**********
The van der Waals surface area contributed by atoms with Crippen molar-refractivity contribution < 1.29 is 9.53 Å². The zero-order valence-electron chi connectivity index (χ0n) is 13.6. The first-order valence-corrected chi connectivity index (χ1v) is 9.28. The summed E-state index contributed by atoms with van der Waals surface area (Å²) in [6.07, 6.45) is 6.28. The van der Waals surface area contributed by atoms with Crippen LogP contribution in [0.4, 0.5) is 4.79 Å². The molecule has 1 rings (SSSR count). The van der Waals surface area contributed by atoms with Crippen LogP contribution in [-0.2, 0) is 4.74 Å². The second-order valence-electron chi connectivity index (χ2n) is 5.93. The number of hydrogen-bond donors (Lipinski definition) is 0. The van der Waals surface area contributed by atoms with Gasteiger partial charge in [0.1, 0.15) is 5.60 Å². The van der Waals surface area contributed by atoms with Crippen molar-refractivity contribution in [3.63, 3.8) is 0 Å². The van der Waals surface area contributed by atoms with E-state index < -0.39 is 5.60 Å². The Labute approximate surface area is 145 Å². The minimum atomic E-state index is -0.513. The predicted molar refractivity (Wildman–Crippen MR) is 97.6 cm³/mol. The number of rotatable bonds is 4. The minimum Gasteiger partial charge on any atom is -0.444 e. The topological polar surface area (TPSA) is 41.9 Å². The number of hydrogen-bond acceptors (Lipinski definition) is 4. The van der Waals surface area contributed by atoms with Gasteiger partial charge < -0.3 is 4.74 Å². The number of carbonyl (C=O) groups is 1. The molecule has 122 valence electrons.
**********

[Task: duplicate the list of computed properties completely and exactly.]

The van der Waals surface area contributed by atoms with Crippen molar-refractivity contribution < 1.29 is 9.53 Å². The zero-order valence-electron chi connectivity index (χ0n) is 13.6. The first-order valence-corrected chi connectivity index (χ1v) is 9.28. The summed E-state index contributed by atoms with van der Waals surface area (Å²) in [6.07, 6.45) is 6.28. The van der Waals surface area contributed by atoms with Crippen LogP contribution in [0.4, 0.5) is 4.79 Å². The molecule has 1 rings (SSSR count). The van der Waals surface area contributed by atoms with Crippen LogP contribution in [-0.2, 0) is 4.74 Å². The second-order valence-electron chi connectivity index (χ2n) is 5.93. The number of hydrogen-bond donors (Lipinski definition) is 0. The van der Waals surface area contributed by atoms with Gasteiger partial charge in [0.1, 0.15) is 5.60 Å². The van der Waals surface area contributed by atoms with Crippen molar-refractivity contribution in [3.63, 3.8) is 0 Å². The van der Waals surface area contributed by atoms with E-state index < -0.39 is 5.60 Å². The Labute approximate surface area is 145 Å². The minimum atomic E-state index is -0.513. The predicted molar refractivity (Wildman–Crippen MR) is 97.6 cm³/mol. The number of rotatable bonds is 4. The minimum Gasteiger partial charge on any atom is -0.444 e. The topological polar surface area (TPSA) is 41.9 Å². The number of hydrogen-bond acceptors (Lipinski definition) is 4. The van der Waals surface area contributed by atoms with Gasteiger partial charge < -0.3 is 4.74 Å². The number of carbonyl (C=O) groups is 1. The molecule has 122 valence electrons.